Ayn Rand characters have never heard any question that could not be answered exhaustively in an extemporaneous three or four hour monologue. Ayn Rand herself, on the other hand, writing about the philosophy behind her characters, could be reasonably succinct.
[Writing note: After typing that paragraph I went back and changed ‘extemporaneous’ to ‘off-the-cuff.’ But then I thought, screw it: I use big words. Somewhere out there in the world there must be a cool girl who likes six syllable words…]
Here is Ayn Rand writing in an essay titled, “Philosophy and Sense of Life,” in her book, “The Romantic Manifesto.”
Hey, Ayn Rand, what is love?
There are two aspects of man’s existence which are the special province and expression of his sense of life: love and art.
I am referring to romantic love, in the serious meaning of that term—as distinguished from the superficial infatuations of those whose sense of life is devoid of any consistent values, i.e., of any lasting emotions other than fear. Love is a response of values. It is with a person’s sense of life that one falls in love—with that essential sum, that fundamental stand or way of facing existence, which is the essence of a personality. One falls in love with the embodiment of the values that formed a person’s character, which are reflected in his widest goals or smallest gestures, which create the style of his soul—the individual style of a unique, unrepeatable, irreplaceable consciousness. It is one’s own sense of life that acts as the selector, and responds to what it recognizes as one’s own basic values in the person of another. It is not a matter of professed convictions (though these are not irrelevant); it is a matter of much more profound, conscious and subconscious harmony.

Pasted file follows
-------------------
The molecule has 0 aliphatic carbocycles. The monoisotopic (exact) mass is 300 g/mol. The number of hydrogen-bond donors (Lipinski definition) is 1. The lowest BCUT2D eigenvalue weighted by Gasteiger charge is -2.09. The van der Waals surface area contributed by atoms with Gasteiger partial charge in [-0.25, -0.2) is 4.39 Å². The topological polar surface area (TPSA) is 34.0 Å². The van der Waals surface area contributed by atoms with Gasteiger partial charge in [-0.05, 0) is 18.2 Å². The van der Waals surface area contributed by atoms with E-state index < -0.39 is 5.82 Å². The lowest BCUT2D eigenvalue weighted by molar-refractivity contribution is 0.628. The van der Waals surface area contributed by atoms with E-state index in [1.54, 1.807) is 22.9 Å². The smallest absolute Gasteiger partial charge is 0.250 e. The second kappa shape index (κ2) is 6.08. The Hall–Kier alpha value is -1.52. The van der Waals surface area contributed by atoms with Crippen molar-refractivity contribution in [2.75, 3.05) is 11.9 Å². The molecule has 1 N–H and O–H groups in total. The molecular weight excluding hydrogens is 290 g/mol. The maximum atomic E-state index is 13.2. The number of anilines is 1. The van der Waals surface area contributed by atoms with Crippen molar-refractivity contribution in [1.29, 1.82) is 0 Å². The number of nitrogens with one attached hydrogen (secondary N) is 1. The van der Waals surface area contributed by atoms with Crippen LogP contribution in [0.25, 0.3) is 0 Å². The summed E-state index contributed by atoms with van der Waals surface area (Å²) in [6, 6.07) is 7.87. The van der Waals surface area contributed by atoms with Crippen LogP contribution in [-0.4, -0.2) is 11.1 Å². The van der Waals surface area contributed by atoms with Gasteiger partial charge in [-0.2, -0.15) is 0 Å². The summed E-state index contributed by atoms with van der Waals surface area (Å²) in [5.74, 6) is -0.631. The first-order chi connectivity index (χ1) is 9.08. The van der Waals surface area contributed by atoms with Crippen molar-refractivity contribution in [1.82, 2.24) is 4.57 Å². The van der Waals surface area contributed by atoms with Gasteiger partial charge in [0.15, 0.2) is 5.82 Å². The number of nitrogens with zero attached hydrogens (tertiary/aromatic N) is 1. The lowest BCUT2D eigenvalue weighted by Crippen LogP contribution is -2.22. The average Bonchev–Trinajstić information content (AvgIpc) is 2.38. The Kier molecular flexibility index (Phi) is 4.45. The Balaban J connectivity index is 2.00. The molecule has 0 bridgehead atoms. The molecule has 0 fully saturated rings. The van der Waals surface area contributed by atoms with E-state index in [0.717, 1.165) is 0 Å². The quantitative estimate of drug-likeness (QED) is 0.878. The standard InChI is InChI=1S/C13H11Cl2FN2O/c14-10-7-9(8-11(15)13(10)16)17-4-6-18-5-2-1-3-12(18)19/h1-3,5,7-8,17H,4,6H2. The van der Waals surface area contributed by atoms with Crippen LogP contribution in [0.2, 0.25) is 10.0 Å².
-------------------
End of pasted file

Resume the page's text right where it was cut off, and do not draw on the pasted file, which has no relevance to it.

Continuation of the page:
Many errors and tragic disillusionments are possible in this process of emotional recognition, since a sense of life, by itself, is not a reliable cognitive guide. And if there are degrees of evil, then one of the most evil consequences of mysticism—in terms of human suffering—is the belief that love is a matter of “the heart,” not the mind, that love is an emotion independent of reason, that love is blind and impervious to the power of philosophy. Love is the expression of philosophy—of a subconscious philosophical sum—and, perhaps, no other aspect of human existence needs the conscious power of philosophy quite so desperately. When that power is called upon to verify and support an emotional appraisal, when love is a conscious integration of reason and emotion, of mind and values, then—and only then—it is the greatest reward of man’s life.